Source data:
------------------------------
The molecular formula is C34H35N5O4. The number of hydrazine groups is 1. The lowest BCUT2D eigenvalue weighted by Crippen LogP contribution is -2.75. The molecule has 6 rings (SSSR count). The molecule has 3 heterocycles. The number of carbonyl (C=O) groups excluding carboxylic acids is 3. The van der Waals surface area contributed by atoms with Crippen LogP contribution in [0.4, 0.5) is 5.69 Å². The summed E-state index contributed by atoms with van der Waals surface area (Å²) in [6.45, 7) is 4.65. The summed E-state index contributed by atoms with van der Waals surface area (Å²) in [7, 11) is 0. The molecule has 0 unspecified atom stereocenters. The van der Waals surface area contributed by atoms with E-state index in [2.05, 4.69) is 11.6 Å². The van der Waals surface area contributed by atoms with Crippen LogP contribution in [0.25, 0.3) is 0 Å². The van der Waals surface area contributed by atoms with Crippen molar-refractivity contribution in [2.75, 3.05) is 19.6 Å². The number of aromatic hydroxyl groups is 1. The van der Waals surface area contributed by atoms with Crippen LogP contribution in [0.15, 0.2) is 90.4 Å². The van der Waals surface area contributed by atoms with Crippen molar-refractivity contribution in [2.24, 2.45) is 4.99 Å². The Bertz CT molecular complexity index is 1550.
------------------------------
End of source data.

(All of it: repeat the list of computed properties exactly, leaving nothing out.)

The molecular formula is C34H35N5O4. The number of hydrazine groups is 1. The lowest BCUT2D eigenvalue weighted by Crippen LogP contribution is -2.75. The molecule has 6 rings (SSSR count). The molecule has 3 heterocycles. The number of carbonyl (C=O) groups excluding carboxylic acids is 3. The van der Waals surface area contributed by atoms with Crippen LogP contribution in [0.4, 0.5) is 5.69 Å². The summed E-state index contributed by atoms with van der Waals surface area (Å²) in [6.45, 7) is 4.65. The summed E-state index contributed by atoms with van der Waals surface area (Å²) in [7, 11) is 0. The molecule has 0 unspecified atom stereocenters. The van der Waals surface area contributed by atoms with E-state index in [2.05, 4.69) is 11.6 Å². The van der Waals surface area contributed by atoms with Crippen LogP contribution in [0.25, 0.3) is 0 Å². The van der Waals surface area contributed by atoms with Crippen molar-refractivity contribution in [2.75, 3.05) is 19.6 Å². The number of aromatic hydroxyl groups is 1. The van der Waals surface area contributed by atoms with Crippen LogP contribution in [0.15, 0.2) is 90.4 Å². The van der Waals surface area contributed by atoms with Crippen molar-refractivity contribution in [2.24, 2.45) is 4.99 Å². The Bertz CT molecular complexity index is 1550.